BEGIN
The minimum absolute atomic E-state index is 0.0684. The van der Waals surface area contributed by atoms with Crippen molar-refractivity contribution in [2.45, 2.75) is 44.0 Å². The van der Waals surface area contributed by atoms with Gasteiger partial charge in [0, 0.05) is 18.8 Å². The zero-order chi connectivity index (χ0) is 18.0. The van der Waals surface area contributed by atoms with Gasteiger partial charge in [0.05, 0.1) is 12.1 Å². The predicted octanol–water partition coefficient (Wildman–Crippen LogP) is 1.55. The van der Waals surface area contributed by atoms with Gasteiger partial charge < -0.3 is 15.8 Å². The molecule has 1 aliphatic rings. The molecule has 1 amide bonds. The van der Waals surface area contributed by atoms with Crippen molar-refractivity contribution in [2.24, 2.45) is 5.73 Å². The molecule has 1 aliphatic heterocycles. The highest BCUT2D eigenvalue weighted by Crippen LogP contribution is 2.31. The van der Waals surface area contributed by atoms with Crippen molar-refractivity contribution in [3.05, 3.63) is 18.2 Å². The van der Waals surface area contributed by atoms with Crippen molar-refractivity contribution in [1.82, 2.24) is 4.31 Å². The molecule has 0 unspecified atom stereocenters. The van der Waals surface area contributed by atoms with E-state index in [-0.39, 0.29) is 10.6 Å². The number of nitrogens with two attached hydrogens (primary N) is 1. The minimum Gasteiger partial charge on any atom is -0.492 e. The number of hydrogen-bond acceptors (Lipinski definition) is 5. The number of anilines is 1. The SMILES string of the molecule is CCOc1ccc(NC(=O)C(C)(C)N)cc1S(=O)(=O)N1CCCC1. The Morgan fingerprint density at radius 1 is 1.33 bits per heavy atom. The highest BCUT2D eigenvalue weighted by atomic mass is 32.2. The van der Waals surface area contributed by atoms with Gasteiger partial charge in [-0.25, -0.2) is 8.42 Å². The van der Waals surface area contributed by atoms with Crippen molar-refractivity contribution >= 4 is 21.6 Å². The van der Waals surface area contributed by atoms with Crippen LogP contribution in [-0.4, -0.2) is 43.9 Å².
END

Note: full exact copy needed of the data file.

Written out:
The minimum absolute atomic E-state index is 0.0684. The van der Waals surface area contributed by atoms with Crippen molar-refractivity contribution in [2.45, 2.75) is 44.0 Å². The van der Waals surface area contributed by atoms with Gasteiger partial charge in [0, 0.05) is 18.8 Å². The zero-order chi connectivity index (χ0) is 18.0. The van der Waals surface area contributed by atoms with Gasteiger partial charge in [0.05, 0.1) is 12.1 Å². The predicted octanol–water partition coefficient (Wildman–Crippen LogP) is 1.55. The van der Waals surface area contributed by atoms with Gasteiger partial charge < -0.3 is 15.8 Å². The molecule has 1 aliphatic rings. The molecule has 1 amide bonds. The van der Waals surface area contributed by atoms with Crippen molar-refractivity contribution in [2.24, 2.45) is 5.73 Å². The molecule has 1 aliphatic heterocycles. The highest BCUT2D eigenvalue weighted by Crippen LogP contribution is 2.31. The van der Waals surface area contributed by atoms with Crippen molar-refractivity contribution in [3.05, 3.63) is 18.2 Å². The van der Waals surface area contributed by atoms with Crippen molar-refractivity contribution in [1.82, 2.24) is 4.31 Å². The molecule has 0 unspecified atom stereocenters. The van der Waals surface area contributed by atoms with E-state index in [-0.39, 0.29) is 10.6 Å². The number of nitrogens with two attached hydrogens (primary N) is 1. The minimum Gasteiger partial charge on any atom is -0.492 e. The number of hydrogen-bond acceptors (Lipinski definition) is 5. The number of anilines is 1. The SMILES string of the molecule is CCOc1ccc(NC(=O)C(C)(C)N)cc1S(=O)(=O)N1CCCC1. The Morgan fingerprint density at radius 1 is 1.33 bits per heavy atom. The highest BCUT2D eigenvalue weighted by atomic mass is 32.2. The van der Waals surface area contributed by atoms with Gasteiger partial charge in [-0.25, -0.2) is 8.42 Å². The van der Waals surface area contributed by atoms with Crippen molar-refractivity contribution >= 4 is 21.6 Å². The van der Waals surface area contributed by atoms with Crippen LogP contribution in [-0.4, -0.2) is 43.9 Å².